How Good are Fiocchi Shotshells?

By Randy Wakeman

Fiocchi shells
Illustration courtesy of Fiocchi Ammunition.

A lot goes into a quality shell, a shotshell that often we take for granted. When a gun is never patterned thoroughly and when bagged game is not autopsied, all that we can know is that we don't know. Ignorance can be bliss, but that does not equate to effectiveness in the field.

It starts with the primer. Senior ballisticians that I have discussed the matter with feel that Fiocchi primers are among the few consistent 209 primers available today. Choices are made during hull selection: though I know many shooters that reload Fiocchi hulls five or six times with consistent results, the focus at Fiocchi was to eliminate the extra cost of compression formed hulls and put it where it matters more to those who don't reload: wad, powder, and shot.

Fiocchi shells are manufactured in the United States, in the Ozarks. The wads used are Baschieri & Pellagri or other premium, proprietary wads. It is a difference you can readily see if you cut open a Fiocchi shell. Fiocchi wads are made from expensive resin, and are far softer if you do a finger "compression test" compared to other wads. In a shotshell, all the important stuff happens inside the shell. The softer durometer, yet very strong wads obturate quickly, and seal instantly under all field conditions. A better wad means more consistent performance.

Double-based powders are less hygroscopic than single based powders. Fiocchi uses American made double-based shotshell powders due to this lack of moisture holding ability: again, a more consistent powder for all seasons. The standard deviations from lab data show that this attention to consistency has paid off. Consistent velocities directly contribute to consistent patterns, consistent leads, and consistent bagging of game and smoking of clays. Fiocchi, unlike most shotshell manufacturers, publishes the standard deviations of their shotshells in their catalog.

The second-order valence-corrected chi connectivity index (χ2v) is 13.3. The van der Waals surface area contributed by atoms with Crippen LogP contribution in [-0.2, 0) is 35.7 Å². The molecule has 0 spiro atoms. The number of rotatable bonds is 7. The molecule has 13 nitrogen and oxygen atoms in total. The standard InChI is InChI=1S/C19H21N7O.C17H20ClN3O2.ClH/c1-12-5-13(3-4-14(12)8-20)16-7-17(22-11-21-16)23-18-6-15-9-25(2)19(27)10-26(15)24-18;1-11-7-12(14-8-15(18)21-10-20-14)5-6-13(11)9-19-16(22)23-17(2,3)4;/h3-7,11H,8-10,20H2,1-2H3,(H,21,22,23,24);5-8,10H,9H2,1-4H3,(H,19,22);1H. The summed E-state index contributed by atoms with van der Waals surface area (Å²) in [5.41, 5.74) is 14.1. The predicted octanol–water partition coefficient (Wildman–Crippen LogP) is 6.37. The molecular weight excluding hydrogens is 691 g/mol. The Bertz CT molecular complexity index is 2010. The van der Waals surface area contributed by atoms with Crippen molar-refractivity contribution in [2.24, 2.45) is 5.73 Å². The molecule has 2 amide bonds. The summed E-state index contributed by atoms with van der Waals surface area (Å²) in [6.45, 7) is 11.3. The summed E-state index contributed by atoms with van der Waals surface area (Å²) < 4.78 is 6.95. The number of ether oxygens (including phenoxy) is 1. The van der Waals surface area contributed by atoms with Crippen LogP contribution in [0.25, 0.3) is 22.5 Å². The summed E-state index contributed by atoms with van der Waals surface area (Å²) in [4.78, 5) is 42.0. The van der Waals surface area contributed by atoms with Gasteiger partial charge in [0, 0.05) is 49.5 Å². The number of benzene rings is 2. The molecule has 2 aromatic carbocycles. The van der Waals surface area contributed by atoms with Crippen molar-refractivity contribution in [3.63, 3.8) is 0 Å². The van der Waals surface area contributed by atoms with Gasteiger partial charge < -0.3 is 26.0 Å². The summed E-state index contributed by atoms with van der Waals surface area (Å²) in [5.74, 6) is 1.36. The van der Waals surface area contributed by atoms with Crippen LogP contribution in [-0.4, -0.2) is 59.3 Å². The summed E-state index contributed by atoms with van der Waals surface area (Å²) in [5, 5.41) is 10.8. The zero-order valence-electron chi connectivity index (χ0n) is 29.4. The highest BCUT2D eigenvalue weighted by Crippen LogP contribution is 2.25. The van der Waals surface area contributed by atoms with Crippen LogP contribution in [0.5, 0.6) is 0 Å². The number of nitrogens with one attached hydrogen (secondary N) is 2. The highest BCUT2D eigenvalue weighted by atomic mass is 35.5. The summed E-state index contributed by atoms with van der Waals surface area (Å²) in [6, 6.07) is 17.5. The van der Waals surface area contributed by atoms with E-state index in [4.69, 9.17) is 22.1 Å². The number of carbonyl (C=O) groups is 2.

Some 25 years ago, Fiocchi bought Cervo, an Italian company with the ability to produce nickel electroplated shot. The Fiocchi Golden Pheasant loads all use this shot. Testing proves patterns equal to and sometimes exceeding more expensive buffered loads, without the additional expense of buffering. Thorough testing has shown that in some cases, not all, buffering has clogged gas ports on gas-operated semi-autos, though I have personally not seen it.

Terminal performance is another matter, penetration being by far the most important factor. The major finding among many derived from this two-year study of steel shot performance on pheasants. The test, conducted in fall 1997 and 1998 by the Cooperative North American Shotgunning Education Program (CONSEP), and designed and administered by independent shotshell ballistics expert Tom Roster, compared the capabilities of three different steel shot loads for taking ring-necked pheasants. The U.S. Fish and Wildlife Service, North Dakota Game and Fish Department, and South Dakota Department of Game, Fish and Parks funded the test. Penetration was the key factor that indicated clean kills-not just at long range, but at all ranges. To characterize Fiocchi nickel plated shells as having 100% of the pattern efficiency of buffered copper loads, markedly less cost, and 120% of the penetration is not far off the mark.

A shotshell is a system, and no one factor can eliminate attention to the entire performance envelope. When Fiocchi developed their loads with wads that fit their hulls, powders that compliment the wads and primers, and shot types that compliment the rest of the shell and the application being discussed, the performance you can see in the field and on the clays course is not by happenstance.

And here I thought that I actually had something to do with the last 1000 wild pheasants that have been ripped out of the sky by Fiocchi shells! Maybe I didn't have as much to do with it as I thought?

RW and pheasant
Photo courtesy of Randy Wakeman.

There is no substitute for a quality shell, and no game bird that does not deserve reasonable attention to taking it as cleanly and efficiently as possible. When a pattern is centered perfectly on a clay bird, it is likely to break. Yet, I've always been surprised at the number of unbroken clays on the field with three or more holes in them. A couple extra dead birds means quite a lot as far as I'm concerned, it is the difference between 100 straight and just another go, and the difference between winning at sporting clays and middle of the pack. When you try Fiocchi White Rhino loads you can see the difference, just as Josh Noble has.

For me, for clays or doves in 12 ga. it is White Rhinos 7-1/2 shot. In 20 ga., it is the 1 oz. 7-1/2 shot 1220 fps shells. For pheasants, is invariably #5 Golden Pheasant regardless of 12, 16, or 20 gauge. I do appreciate the 16 ga. as an upland tool, and Fiocchi has the best 16 ga. line of shells out there.

The only problem I've had with Fiocchi loads is that demand exceeds supply, something that my friend Carlo Fiocchi has promised will no longer be the issue due to greatly increased capacity of their premium shot supply for 2007 and beyond. Fiocchi made a believer out of me a long time ago, and will you, too. Lead means dead, and Fiocchi helps make them deader better. It's what's for supper around here.




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Copyright 2007 by Randy Wakeman. All rights reserved.



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